Further interventions collaboratively planned with Mr. Doe based on the information gathered are listed below.
* Discuss grief work and the grief process using the genogram as a starting point.
* Provide the opportunity for and encourage expression of feelings through professional and informal support networks.
* Determine bereavement support needs; involve daughter, friend, and minister along with referral to support group and/or counselor if appropriate.
* Mobilize and encourage continued contact with informal support networks (friend, minister).
* Reinforce strengths and abilities and encourage involvement with others and in hobbies/interests (ham radio, fiddle).
* Encourage involvement in community groups (senior citizen activities) through providing information and evaluating transportation needs.
* Further evaluate strengths and Stressors on father-daughter relationship and identify possible and realistic ways of strengthening the relationship, including referral, if appropriate.
* Discuss the full range of care options for the adult daughter at home, including a social worker and counselor, if appropriate.
* Further evaluate the nature of the hearing and visual loss and possible remediation.
* Instruct on various measures to increase mobility through appropriate exercise, pain relief measures, and use of necessary aids and adaptive devices.
* Assess home for environmental hazards and assist in making appropriate modification.
* Provide information on pain and its management.
* Provide encouragement, information, and support of noninvasive measures to deal with pain.
Mr. Doe's case illustrates how a genogram provides a rich source of client and family data, contributes to the nursing diagnosis of client/family problems, and guides therapeutic interventions. It is important to note that the development of a genogram is not a one-time event, but rather an evolving process such that the review of the existing genogram together with an interval history occurs with each successive contact with the client.
PROFICIENCY IN THE USE OF GENOGRAMS
The skill and proficiency of the nurse is extremely important to the overall effectiveness of the genogram. Proficiency in the use of genograms comes in steps. The first step involves reviewing the interactional interview skills related to working with the elderly population with a focus on use of self and therapeutic reminiscence. The second step involves reviewing the genogram format and breaking the genogram into its three major informational categories (demographic, functional status and resources, and critical events/dynamic changes). Initially it is helpful to complete only one category, preferably demographic, with the client using the genogram format. Once a satisfactory level of competency is obtained, the next category of functional status and resources can be added, and finally the critical events/dynamic change category. This two-step method of review will allow for increasing competency and feelings of comfort in using the genograms, which will be reflected in the plan of care for the client.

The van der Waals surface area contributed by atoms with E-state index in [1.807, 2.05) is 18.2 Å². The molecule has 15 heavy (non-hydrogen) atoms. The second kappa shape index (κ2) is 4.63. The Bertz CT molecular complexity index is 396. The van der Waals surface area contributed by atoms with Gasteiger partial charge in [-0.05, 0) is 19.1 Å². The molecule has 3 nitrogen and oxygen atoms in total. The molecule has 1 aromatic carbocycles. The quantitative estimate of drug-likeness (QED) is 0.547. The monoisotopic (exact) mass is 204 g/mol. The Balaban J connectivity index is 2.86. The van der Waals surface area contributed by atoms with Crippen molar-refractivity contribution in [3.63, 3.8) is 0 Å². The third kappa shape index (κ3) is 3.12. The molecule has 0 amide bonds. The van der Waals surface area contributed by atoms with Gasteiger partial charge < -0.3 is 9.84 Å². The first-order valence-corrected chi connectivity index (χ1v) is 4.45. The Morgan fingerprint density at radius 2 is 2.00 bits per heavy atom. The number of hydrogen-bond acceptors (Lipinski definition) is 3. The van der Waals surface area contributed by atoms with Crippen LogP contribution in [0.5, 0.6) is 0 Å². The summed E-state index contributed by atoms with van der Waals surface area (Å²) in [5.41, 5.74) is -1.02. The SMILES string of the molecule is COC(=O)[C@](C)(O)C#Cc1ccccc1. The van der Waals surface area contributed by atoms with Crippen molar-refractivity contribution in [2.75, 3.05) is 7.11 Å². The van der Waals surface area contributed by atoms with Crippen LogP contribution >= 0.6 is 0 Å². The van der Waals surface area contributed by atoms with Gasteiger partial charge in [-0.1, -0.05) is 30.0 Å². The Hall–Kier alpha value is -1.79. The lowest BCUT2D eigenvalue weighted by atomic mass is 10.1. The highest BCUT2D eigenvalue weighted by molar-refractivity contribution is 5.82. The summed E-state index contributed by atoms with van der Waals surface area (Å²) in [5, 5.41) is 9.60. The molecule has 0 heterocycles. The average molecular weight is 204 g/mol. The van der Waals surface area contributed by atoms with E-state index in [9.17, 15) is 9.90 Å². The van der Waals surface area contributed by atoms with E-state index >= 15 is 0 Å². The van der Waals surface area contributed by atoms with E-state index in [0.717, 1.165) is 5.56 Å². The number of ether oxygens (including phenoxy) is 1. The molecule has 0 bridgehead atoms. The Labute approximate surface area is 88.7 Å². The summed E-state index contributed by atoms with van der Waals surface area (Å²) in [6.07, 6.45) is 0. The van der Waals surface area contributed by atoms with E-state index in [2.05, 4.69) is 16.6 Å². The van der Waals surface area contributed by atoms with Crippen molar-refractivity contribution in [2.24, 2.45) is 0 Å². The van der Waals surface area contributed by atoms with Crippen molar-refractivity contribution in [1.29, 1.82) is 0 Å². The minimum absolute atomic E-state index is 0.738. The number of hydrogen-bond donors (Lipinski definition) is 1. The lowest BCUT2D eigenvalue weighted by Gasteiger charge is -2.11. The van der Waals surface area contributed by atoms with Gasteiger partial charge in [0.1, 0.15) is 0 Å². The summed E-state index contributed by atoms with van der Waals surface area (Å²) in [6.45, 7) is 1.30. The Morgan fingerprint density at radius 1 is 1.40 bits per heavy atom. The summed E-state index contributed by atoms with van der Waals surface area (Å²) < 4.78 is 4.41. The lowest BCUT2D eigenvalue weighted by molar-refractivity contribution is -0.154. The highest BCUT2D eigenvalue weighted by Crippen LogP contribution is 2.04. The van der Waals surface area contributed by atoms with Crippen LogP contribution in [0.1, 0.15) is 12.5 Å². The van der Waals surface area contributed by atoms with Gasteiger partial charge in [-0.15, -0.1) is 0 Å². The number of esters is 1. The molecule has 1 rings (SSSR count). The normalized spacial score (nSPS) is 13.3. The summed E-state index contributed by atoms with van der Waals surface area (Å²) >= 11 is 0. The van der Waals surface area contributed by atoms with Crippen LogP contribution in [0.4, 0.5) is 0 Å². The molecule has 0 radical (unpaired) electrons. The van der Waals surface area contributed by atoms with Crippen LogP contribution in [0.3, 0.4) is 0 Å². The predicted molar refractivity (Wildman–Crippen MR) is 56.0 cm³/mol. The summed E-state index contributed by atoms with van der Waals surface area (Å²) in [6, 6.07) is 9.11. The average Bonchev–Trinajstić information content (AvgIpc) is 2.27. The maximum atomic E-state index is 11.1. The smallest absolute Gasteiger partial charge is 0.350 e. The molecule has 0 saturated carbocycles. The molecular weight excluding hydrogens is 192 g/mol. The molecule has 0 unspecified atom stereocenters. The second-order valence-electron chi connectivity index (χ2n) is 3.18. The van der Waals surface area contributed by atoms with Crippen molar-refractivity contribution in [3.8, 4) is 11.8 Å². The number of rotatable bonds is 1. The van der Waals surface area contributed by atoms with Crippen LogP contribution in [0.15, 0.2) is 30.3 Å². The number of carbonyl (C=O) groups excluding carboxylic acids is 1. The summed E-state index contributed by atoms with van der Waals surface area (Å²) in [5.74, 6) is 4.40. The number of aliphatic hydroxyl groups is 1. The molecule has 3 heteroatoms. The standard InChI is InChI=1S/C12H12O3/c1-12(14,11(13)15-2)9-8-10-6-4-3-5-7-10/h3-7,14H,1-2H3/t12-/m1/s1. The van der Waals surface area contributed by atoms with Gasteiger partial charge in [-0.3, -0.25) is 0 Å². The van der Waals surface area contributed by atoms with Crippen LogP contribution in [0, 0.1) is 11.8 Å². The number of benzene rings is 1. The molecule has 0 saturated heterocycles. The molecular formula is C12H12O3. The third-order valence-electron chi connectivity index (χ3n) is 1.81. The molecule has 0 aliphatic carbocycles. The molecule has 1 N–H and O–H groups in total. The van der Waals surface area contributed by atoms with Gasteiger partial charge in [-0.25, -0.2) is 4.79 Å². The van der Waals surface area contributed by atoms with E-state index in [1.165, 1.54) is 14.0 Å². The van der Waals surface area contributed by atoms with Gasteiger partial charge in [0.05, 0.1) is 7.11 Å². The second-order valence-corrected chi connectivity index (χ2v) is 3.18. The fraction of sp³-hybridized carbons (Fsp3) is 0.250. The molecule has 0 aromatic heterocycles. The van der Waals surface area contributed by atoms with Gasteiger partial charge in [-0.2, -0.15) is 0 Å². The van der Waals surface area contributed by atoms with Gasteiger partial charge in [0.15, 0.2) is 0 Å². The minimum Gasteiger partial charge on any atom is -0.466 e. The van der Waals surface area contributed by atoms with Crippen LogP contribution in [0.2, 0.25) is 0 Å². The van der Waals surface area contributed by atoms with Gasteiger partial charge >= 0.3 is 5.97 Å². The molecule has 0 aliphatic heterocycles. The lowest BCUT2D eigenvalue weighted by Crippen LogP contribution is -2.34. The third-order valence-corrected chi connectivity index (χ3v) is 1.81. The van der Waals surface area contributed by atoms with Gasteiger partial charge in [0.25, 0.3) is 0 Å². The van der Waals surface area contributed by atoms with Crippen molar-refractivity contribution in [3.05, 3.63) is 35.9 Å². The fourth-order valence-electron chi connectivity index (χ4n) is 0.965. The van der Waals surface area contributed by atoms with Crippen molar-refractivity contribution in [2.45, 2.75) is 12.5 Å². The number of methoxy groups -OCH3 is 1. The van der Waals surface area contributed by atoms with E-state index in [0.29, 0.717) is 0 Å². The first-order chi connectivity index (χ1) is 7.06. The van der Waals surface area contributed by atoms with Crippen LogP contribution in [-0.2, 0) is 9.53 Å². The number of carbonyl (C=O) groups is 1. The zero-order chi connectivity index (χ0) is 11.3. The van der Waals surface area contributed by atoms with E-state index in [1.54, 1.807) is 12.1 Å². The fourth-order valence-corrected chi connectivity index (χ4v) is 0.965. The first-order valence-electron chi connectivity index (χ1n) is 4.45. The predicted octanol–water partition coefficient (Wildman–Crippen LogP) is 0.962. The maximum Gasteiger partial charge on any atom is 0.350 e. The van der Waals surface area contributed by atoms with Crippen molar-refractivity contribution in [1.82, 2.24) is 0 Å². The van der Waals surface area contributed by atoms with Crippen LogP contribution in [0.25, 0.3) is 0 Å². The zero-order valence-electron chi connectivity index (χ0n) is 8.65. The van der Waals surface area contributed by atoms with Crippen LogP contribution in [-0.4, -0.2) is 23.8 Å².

A genogram creates a powerful experience for everyone involved, including the nurse. It provides a highly organized and easily visualized method of gathering and displaying information, and communicating this information to the client and to other healthcare professionals. It can serve as a tool to stimulate reminiscing and to further growth and self-esteem. The value of introducing this technique in client care has not yet been empirically demonstrated, although its informal usage indicates greater client satisfaction and improved client care. Rogers and Durkin (1984) compared the value of conventional history taking with a semi-structured genogram. The latter was found to elicit four times as much medical and family information as the conventional interview. In this study, 96% of the patients felt that the genogram would improve their communication with their health-care provider. It is a powerful tool that must be used appropriately and with good judgment. Studies designed to measure changes in outcome related to the use of genograms with the elderly are difficult, but necessary if this tool's validity is to be established.
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GENOGRAM INFORMATIONAL CATEGORIES